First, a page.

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Jeb Bladine: Syria a reminder of ‘moral inertia’

Near-unwatchable images from Syria last week showed children burned and strangling to death after rockets dropped by Russian/Syrian jets smothered them with the chemical agent Sarin.

The phrase “moral inertia” came to mind.

Those terrible video images from Khan Sheikhun in northern Syria sparked something in President Donald Trump, who ordered a retaliatory message delivered by 59 Tomahawk cruise missiles onto the airbase housing jets used in the chemical attack.

But all over America, after initial expressions of horror, moral inertia remains.

We witnessed the 2013 Sarin attack in Ghouta, Syria, that killed nearly 300 people in similar fashion to last week’s assault. We watched the deadly bombings beginning last year that have decimated Aleppo, killing tens of thousands. We have read reports ranging from 250,000 to 500,000 killed in the Syrian civil war since 2011, with footnotes noting how people have stopped counting because accurate information is so difficult to compile.

Now, after several dozen deaths in Khan Sheikhun, President Trump responded with intense moral outrage. It belies his recent declaration that Bashar al-Assad is “a political reality we have to accept” — an expression of moral acceptance which, combined with his cozy approach to Russia, perhaps gave the Syrian president confidence to rain death on Khan Sheikhun.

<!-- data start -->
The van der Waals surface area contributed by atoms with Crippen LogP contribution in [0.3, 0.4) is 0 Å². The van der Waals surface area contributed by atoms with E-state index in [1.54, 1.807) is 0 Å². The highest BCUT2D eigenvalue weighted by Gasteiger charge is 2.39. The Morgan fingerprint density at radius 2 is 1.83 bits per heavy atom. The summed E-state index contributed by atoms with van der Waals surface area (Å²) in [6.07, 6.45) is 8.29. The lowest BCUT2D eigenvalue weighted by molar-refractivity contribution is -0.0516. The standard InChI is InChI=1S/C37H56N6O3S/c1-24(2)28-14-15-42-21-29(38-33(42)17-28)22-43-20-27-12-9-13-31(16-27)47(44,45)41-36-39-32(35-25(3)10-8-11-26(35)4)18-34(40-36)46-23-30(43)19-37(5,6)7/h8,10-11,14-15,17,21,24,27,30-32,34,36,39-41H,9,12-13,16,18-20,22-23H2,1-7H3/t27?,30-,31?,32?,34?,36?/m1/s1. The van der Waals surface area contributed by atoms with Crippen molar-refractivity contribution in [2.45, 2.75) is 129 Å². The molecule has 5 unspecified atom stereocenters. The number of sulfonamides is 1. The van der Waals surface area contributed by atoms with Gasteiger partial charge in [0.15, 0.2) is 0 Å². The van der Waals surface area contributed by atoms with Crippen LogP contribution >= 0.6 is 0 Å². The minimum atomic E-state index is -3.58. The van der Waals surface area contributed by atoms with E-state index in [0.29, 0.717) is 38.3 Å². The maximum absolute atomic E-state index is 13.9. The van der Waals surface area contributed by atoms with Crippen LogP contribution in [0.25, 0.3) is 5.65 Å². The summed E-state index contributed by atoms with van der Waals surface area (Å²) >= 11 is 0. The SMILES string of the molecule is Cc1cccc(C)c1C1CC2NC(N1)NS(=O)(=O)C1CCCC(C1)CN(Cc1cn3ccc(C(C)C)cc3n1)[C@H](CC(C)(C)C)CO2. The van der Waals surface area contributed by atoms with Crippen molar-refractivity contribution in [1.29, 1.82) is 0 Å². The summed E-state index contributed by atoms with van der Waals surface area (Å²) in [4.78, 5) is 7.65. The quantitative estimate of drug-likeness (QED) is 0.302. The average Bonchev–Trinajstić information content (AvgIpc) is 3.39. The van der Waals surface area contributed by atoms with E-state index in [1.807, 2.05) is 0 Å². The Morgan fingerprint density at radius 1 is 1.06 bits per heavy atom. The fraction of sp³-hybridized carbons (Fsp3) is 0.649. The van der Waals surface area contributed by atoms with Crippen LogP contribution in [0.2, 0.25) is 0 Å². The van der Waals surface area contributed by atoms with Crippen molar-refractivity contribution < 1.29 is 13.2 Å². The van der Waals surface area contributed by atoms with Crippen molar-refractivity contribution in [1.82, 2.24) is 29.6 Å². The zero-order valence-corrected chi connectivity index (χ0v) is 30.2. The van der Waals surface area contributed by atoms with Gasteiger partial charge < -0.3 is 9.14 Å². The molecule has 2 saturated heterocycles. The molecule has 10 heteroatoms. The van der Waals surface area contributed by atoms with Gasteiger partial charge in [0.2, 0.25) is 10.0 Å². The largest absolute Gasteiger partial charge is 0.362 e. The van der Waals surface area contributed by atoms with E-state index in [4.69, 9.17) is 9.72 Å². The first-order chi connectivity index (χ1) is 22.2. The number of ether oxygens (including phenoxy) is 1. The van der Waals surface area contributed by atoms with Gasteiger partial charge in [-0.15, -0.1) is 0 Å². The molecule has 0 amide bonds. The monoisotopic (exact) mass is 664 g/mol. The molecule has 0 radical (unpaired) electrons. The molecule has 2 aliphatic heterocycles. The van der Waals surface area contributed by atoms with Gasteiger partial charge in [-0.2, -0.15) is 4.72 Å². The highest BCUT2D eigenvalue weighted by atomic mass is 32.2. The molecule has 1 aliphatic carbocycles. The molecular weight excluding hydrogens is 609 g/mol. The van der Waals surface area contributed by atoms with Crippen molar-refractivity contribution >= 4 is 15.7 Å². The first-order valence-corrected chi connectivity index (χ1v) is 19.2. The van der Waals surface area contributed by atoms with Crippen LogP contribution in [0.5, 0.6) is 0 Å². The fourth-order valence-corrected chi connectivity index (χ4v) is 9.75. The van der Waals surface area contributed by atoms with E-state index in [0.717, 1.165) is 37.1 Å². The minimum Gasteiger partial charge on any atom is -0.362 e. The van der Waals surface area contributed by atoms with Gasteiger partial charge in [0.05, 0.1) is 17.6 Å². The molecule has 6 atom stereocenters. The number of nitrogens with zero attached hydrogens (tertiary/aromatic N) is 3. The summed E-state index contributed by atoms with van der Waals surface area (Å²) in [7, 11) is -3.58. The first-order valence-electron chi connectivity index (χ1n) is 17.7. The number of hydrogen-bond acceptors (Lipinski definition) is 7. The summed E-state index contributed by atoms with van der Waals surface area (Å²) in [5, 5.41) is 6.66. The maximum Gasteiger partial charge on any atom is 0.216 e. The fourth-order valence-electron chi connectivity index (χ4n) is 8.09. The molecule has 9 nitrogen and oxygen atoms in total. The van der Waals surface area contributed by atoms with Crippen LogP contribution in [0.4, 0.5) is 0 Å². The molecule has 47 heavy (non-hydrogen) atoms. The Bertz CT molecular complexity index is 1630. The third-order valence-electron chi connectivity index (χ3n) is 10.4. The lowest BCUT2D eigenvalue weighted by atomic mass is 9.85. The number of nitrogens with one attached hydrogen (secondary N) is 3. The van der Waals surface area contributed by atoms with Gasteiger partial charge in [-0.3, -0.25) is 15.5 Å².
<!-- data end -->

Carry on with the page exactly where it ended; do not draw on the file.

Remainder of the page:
Whatchamacolumn

Jeb Bladine is president and publisher of the News-Register.

> See his column

Back to moral inertia, taken from Associate Professor Carolina Sartorio’s abstract of her 2008 article in “Philosophical Studies:”

“ … according to ordinary morality, there is moral inertia, that is, moral pressure to fail to intervene in certain circumstances … where a threatening or benefiting process is diverted from a group of people to another … There are two different manifestations of moral inertia: strict prohibitions on interventions, and constraints on interventions … Finally, I discuss the connection between moral inertia and the distinction between killing and letting die (or doing and allowing harm).”

Stepping back from the psychological jargon, we all experience the impact of moral intertia in our day-to-day lives. Do we speak up against racist comments? Do we join protests against situations that cause stupefying levels of suffering and death in our country or others? Do we write an elected official, or a newspaper, to express outrage over some moral deficiency?

Mostly, the answer is No. In fact, today’s political polarization is a primary cause of moral inertia, causing normally candid people to hesitate before speaking their true minds. We have a natural fear of provoking others, even they people likely would remain silent due to their own moral inertia.

Jeb Bladine can be reached at jbladine@newsregister.com or 503-687-1223.

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